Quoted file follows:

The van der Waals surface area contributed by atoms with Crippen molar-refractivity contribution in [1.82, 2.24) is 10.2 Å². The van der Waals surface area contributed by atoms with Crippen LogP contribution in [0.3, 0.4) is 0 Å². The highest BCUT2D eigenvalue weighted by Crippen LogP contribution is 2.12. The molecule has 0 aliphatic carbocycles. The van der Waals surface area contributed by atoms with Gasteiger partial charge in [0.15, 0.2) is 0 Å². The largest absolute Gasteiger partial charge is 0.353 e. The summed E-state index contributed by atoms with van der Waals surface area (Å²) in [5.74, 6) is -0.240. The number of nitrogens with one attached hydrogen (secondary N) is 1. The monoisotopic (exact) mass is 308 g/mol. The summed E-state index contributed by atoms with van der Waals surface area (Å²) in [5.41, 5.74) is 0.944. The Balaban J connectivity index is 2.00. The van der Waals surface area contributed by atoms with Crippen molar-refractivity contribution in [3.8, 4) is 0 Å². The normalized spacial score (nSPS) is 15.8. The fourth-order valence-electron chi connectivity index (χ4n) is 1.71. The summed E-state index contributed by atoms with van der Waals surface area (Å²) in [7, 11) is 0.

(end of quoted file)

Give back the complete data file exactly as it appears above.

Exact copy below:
The van der Waals surface area contributed by atoms with Crippen molar-refractivity contribution in [1.82, 2.24) is 10.2 Å². The van der Waals surface area contributed by atoms with Crippen LogP contribution in [0.3, 0.4) is 0 Å². The highest BCUT2D eigenvalue weighted by Crippen LogP contribution is 2.12. The molecule has 0 aliphatic carbocycles. The van der Waals surface area contributed by atoms with Gasteiger partial charge in [0.15, 0.2) is 0 Å². The largest absolute Gasteiger partial charge is 0.353 e. The summed E-state index contributed by atoms with van der Waals surface area (Å²) in [5.74, 6) is -0.240. The number of nitrogens with one attached hydrogen (secondary N) is 1. The monoisotopic (exact) mass is 308 g/mol. The summed E-state index contributed by atoms with van der Waals surface area (Å²) in [5.41, 5.74) is 0.944. The Balaban J connectivity index is 2.00. The van der Waals surface area contributed by atoms with Crippen molar-refractivity contribution in [3.8, 4) is 0 Å². The normalized spacial score (nSPS) is 15.8. The fourth-order valence-electron chi connectivity index (χ4n) is 1.71. The summed E-state index contributed by atoms with van der Waals surface area (Å²) in [7, 11) is 0.